6th Cir (Age Discrimination): EEOC v. Jefferson Cnty (WD KY 10/31/2006)

EEOC v. Jefferson Cnty
Western District of Kentucky at Louisville
Age Discrimination
06a0405p.06 10/31/2006

KAREN NELSON MOORE, Circuit Judge. Plaintiff-Appellant the Equal Employment Opportunity Commission (“EEOC”) brings this public-enforcement age-discrimination lawsuit against Defendants-Appellees the Jefferson County Sheriff’s Department, the Kentucky Retirement Systems, and the Commonwealth of Kentucky (referred to collectively as “KRS”), alleging that KRS’s disability-retirement-benefits plan for state and county employees violates the Age Discrimination in Employment Act (“ADEA”), 29 U.S.C. §§ 621 et seq., as amended by the Older Workers Benefit Protection Act (“OWBPA”), Pub. Law 101-433, 104 Stat. 978 (1990). The KRS disability-retirement-benefits plan (hereinafter “The KRS plan”) disqualifies employees who are still working from receiving disability-retirement benefits if they have already reached normal retirement-benefit age at the time they become disabled. The KRS plan also calculates disability retirement benefits in such a way that an older employee who is eligible to receive disability benefits receives fewer benefits — in the form of lower monthly benefit payments — than a younger disabled employee receiving disability-retirement benefits who is similar to the older disabled employee in every relevant factor other than age.

Both the district court and the original panel of this court concluded that pursuant to Lyon v. Ohio Education Association and Professional Staff Union, 53 F.3d 135 (6th Cir. 1995), the EEOC had failed to establish a prima facie violation of the ADEA. Lyon concluded that a retirement plan that used age as a factor to determine benefits in a materially indistinguishable manner to the way that age is used in the KRS plan did not establish a prima facie violation of the ADEA despite the fact that older workers received lower benefits because of their age. Lyon held that in addition to demonstrating disparate treatment on the basis of age, a plaintiff needed to produce evidence of discriminatory animus against older people in order to survive the employer’s summary-judgment motion.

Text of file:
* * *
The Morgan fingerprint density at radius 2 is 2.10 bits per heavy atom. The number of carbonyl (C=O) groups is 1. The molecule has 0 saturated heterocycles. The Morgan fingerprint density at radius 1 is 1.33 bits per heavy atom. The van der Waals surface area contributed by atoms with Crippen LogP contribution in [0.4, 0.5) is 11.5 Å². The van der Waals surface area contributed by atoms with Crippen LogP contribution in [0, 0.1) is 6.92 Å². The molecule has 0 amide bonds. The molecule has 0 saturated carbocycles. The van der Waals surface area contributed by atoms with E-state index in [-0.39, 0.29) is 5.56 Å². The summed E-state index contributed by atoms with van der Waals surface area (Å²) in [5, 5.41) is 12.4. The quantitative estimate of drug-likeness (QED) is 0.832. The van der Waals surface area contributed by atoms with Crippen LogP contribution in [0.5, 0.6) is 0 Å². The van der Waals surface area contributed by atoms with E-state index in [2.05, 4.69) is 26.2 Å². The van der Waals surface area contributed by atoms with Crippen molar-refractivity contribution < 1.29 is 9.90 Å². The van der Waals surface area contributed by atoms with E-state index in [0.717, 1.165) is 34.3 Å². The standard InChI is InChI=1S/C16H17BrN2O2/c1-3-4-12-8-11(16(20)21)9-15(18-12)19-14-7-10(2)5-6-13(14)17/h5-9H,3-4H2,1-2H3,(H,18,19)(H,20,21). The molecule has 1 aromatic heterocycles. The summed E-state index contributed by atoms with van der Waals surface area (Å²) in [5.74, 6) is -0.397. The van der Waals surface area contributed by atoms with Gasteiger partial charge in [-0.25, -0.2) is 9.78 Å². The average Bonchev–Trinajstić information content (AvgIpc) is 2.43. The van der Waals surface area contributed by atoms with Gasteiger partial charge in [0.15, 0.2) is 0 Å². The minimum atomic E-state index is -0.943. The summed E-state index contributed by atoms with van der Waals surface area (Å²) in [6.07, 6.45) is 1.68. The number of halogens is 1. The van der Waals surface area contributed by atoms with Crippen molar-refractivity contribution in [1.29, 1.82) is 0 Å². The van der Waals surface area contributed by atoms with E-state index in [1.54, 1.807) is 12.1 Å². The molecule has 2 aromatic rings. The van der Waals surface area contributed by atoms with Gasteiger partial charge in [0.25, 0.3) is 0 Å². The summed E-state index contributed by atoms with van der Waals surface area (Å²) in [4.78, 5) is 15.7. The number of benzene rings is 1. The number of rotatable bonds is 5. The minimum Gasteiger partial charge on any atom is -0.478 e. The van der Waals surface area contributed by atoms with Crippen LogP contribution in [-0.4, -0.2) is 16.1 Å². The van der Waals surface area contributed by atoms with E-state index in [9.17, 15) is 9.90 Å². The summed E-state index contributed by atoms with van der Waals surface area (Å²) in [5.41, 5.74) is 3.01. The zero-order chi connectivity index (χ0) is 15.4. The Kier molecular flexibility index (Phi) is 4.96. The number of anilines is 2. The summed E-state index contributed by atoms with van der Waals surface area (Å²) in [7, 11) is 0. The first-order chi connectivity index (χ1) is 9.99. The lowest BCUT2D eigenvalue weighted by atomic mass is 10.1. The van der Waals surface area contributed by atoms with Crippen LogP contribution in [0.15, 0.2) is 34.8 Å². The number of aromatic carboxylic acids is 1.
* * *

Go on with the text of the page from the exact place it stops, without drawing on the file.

After reviewing the parties’ arguments and the relevant law, we conclude that the EEOC has established a prima facie violation of the ADEA, because the KRS plan is facially discriminatory on the basis of age. Supreme Court authority on disparate-treatment-discrimination claims as well as the persuasive authority of many of the other circuits and the history of the ADEA (as amended by the OWBPA) demonstrate that KRS is not entitled to summary judgment. We further hold that when an employment policy or benefit plan such as the KRS plan is facially discriminatory, a plaintiff challenging that policy does not need additional proof of discriminatory animus in order to establish a prima facie disparate-treatment claim. Upon en banc review, we conclude that Lyon’s standard for a disparate-treatment age-discrimination claim is inconsistent with Supreme Court authority as well as the rulings of several of our sister circuits in cases involving the similar role of age in employee-benefit plans. We therefore overrule in part our previous decision in Lyon.

Because we conclude that the EEOC has established a prima facie claim of age discrimination, we REVERSE the district court’s grant of summary judgment to KRS on the EEOC’s age-discrimination claim and REMAND the case to the district court for further proceedings consistent with this opinion.

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